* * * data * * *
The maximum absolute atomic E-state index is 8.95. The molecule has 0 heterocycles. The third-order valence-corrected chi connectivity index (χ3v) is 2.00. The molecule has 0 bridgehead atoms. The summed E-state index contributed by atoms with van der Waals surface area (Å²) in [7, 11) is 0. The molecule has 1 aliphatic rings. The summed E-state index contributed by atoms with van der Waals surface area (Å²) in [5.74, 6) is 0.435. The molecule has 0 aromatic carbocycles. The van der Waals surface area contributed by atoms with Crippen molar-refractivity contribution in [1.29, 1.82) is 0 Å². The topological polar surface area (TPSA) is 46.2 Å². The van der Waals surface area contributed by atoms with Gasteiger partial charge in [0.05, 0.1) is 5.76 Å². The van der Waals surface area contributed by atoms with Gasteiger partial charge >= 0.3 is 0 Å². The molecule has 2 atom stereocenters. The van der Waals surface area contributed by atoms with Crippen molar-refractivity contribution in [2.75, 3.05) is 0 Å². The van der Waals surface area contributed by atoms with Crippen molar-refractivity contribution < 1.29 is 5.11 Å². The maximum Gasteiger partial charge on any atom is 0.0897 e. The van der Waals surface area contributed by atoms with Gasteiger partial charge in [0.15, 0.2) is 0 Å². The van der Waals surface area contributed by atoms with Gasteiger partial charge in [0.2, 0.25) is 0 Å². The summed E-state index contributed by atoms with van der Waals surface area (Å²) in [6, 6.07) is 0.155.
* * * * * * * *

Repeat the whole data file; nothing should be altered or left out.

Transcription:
The maximum absolute atomic E-state index is 8.95. The molecule has 0 heterocycles. The third-order valence-corrected chi connectivity index (χ3v) is 2.00. The molecule has 0 bridgehead atoms. The summed E-state index contributed by atoms with van der Waals surface area (Å²) in [7, 11) is 0. The molecule has 1 aliphatic rings. The summed E-state index contributed by atoms with van der Waals surface area (Å²) in [5.74, 6) is 0.435. The molecule has 0 aromatic carbocycles. The van der Waals surface area contributed by atoms with Crippen molar-refractivity contribution in [1.29, 1.82) is 0 Å². The topological polar surface area (TPSA) is 46.2 Å². The van der Waals surface area contributed by atoms with Gasteiger partial charge in [0.05, 0.1) is 5.76 Å². The van der Waals surface area contributed by atoms with Gasteiger partial charge >= 0.3 is 0 Å². The molecule has 2 atom stereocenters. The van der Waals surface area contributed by atoms with Crippen molar-refractivity contribution in [2.75, 3.05) is 0 Å². The van der Waals surface area contributed by atoms with Crippen molar-refractivity contribution < 1.29 is 5.11 Å². The maximum Gasteiger partial charge on any atom is 0.0897 e. The van der Waals surface area contributed by atoms with Gasteiger partial charge in [0.15, 0.2) is 0 Å². The van der Waals surface area contributed by atoms with Gasteiger partial charge in [0.2, 0.25) is 0 Å². The summed E-state index contributed by atoms with van der Waals surface area (Å²) in [6, 6.07) is 0.155.